Tuesday, July 17, 2012

Crimes against Kosovo Serbs: Burning the Evidence

The news on war crimes against Serbs could be considered rare news in the Western media. On the burning of the remains of Serb miners in a Kosovo mine, killed in June of 1998, the basic Google search produced this one UPI article. Is it a lack of newsworthiness, a busy news week or something else that prevented news media from reporting on the fires that have most likely devoured the remains of 12, perhaps more, Serb miners, thrown by Albanians in the mine pits near Obilić, in the NATO-occupied Serbian province of Kosovo and Metohija?
source: smedia.rs
Not only that the so-called "international justice system" has been indifferent, even ill-disposed, to the suffering of Serbs in the wars of Yugoslav succession, conveniently positing them as the all-guilty side despite the overwhelming evidence to the contrary, but it has allowed even the most obvious and best documented cases of terrorism and war crimes against Serb civilians to be ignored, excused, tampered with, hidden in plain sight and the evidence most blatantly destroyed. To an informed Serb, it is needless to prove that the Western-imposed justice is but a justice of a mace and, as such, it should have no moral or historical bearing on the future and the consciousness of the Serbian nation. However, since a lot of Serbs, out of a specific ideological proclivity, a base material interest or mere ignorance, simply accept the imposed and unwarranted blame in the most masochistic of ways, the struggle to keep educating Serbdom and its friends on the truth of the Balkan conflicts of the 1990s is ongoing and perhaps harder than ever. 
In a continued effort to inform and educate, I am relaying here my translation of the text of the latest press release of the Serb National Council of North Kosovo and Metohija, the local organization of the North Kosovo Serbs, led by Milan Ivanović, on the subject of the burning of Serb remains in the mine pit. The publishing of the translated press release on the Serbian Roundup has been approved by the organization. The Serbian original is posted here.

Serb National Council of North Kosovo and Metohija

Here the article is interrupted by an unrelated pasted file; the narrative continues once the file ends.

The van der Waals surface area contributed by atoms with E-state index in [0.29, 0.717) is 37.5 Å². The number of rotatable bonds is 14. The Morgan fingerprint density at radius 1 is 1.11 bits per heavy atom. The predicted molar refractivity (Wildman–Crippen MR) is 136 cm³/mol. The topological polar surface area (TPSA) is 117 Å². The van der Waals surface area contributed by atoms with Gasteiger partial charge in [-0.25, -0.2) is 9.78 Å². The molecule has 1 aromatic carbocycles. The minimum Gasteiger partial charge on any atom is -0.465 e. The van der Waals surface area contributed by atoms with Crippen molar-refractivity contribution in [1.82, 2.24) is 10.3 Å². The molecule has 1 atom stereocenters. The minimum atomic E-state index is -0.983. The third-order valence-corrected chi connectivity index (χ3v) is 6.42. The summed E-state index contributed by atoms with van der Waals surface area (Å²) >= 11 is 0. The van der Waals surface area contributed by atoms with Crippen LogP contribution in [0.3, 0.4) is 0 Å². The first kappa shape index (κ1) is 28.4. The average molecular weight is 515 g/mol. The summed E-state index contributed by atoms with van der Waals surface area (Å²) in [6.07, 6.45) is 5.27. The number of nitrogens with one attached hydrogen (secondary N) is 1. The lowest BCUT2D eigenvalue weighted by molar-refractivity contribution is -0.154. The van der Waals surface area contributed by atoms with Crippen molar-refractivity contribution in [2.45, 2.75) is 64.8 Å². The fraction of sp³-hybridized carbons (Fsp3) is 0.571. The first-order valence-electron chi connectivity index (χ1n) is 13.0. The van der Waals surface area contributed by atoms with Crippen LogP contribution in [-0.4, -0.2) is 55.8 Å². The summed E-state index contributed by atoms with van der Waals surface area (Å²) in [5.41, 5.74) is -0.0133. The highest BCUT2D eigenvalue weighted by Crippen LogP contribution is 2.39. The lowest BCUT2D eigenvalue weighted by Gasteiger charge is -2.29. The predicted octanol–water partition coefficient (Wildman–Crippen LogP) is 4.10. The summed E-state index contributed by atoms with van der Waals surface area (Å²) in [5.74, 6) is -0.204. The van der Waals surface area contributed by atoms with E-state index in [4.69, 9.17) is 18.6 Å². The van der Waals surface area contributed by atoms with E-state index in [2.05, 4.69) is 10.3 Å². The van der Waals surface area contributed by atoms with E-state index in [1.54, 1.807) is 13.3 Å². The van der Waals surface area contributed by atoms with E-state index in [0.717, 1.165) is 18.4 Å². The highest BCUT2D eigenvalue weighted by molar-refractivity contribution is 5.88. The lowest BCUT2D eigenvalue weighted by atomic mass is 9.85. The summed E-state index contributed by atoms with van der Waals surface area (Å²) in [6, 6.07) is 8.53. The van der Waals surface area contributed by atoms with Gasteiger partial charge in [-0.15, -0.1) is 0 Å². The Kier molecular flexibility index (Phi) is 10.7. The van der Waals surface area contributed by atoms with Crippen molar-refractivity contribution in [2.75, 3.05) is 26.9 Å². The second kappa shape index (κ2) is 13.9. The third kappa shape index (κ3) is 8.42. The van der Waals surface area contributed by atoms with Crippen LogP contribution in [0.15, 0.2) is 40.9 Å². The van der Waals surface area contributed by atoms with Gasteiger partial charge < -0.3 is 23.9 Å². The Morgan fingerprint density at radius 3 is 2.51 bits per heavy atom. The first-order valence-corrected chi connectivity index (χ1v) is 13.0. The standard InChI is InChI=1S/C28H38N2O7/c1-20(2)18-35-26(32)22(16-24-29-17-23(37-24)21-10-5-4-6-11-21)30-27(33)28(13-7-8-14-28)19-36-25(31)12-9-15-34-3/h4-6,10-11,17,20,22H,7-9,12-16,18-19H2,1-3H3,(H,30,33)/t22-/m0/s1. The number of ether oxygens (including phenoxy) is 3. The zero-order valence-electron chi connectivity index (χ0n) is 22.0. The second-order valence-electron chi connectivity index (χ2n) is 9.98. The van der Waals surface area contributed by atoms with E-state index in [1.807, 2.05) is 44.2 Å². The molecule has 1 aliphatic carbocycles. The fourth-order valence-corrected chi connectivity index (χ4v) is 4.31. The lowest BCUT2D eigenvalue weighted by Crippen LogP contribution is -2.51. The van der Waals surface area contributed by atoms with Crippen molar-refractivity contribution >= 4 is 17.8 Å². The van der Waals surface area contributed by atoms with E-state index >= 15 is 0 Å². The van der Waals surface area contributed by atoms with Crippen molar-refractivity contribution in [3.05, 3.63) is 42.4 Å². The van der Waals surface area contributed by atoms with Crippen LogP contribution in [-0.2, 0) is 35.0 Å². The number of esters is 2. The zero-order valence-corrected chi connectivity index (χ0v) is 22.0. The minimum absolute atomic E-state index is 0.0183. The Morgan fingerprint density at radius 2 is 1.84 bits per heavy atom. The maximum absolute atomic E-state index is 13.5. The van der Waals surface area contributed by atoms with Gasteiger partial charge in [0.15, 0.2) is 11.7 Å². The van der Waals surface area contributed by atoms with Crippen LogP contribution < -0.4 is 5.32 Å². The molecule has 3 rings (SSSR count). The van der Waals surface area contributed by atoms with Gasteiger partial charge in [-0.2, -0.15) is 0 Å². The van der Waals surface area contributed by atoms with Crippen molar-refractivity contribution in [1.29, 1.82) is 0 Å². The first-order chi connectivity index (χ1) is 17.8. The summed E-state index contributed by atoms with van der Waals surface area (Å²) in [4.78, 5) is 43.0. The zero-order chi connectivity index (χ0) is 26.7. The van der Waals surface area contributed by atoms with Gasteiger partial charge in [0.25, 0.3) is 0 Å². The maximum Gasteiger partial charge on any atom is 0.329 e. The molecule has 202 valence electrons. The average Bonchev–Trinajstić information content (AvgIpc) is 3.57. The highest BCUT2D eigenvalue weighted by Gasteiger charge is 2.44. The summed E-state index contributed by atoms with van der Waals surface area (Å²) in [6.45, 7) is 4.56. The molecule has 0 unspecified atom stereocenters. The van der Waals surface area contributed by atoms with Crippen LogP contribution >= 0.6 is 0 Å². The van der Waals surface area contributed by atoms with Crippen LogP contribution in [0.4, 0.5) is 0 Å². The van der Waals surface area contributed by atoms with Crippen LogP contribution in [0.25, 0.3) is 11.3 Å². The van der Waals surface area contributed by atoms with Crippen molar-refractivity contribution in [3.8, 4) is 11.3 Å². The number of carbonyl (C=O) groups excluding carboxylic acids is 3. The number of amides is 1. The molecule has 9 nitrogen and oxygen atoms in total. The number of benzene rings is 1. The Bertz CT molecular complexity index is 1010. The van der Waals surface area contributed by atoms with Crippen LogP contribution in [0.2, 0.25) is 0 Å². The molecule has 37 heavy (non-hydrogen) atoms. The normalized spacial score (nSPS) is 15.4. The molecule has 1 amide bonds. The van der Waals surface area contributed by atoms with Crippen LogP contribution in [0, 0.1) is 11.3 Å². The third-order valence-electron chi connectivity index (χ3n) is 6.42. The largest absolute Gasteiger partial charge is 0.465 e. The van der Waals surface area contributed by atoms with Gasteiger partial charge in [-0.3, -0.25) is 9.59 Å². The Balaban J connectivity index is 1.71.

Press Release
June 16, 2012

In the makeshift coal mine of the village of Žilivode near Obilić, fires have been burning for the third day in the pits in which the Albanian terrorists had thrown bodies of 12 Serb miners, kidnapped on June 22, 1998. Outside of these confirmed findings, it is believed that the Albanians had thrown 14 additional bodies of Kosovo Serbs in the mine pits.
To thwart the already started exhumation of remains of the ill-fated Serbs, local Albanians filled the pits with large amounts of gasoline-soaked rugs and burned them two days ago. The fire which engulfed both the coal and the bones of the kidnapped Serbs is burning for the third consecutive day. However, neither the Albanian authorities nor KFOR and EULEX moved to send emergency fire units to Žilivode, because the morbid cover-up of the crimes against Serbs did not bother them, to say the least.
Ban Ki Moon, UN Secretary General, will most likely not be informed of the fact that Albanian terrorists are unimpeded in killing the 12 Serbs for the second time ahead of his visits to Belgrade and Priština, since he expressed his ''concern'' only over ''the security situation in the North of Kosovo'' and praised the efforts of KFOR and EULEX aimed to ''calm the situation,'' not even mentioning the unprovoked armed attacks of KFOR against the barehanded Serb civilians.
In accord with the famous saying: ''After me – the deluge,'' there has not been even a formal reaction by the technical cabinet of [Serbia's] Democratic Party and its Ministry for Kosovo and Metohija on the repeated killing of the 12 Serbs in Obilić, which is, mildly put, a moral crime of the outgoing government.

Dr Milan Ivanović
President of the Serb National Council of North Kosovo and Metohija

And while the evidently orchestrated events the Western media called "the Račak massacre'' served as a pretext for NATO to bomb Serbia in 1999, this crime, committed by the local Albanian terrorists six months prior to the Račak hoax, has never been punished and, as things stand, no Albanian will ever be held accountable for it, since NATO and EU occupiers of Kosovo gave their Albanian proteges a free hand in destroying the evidence.

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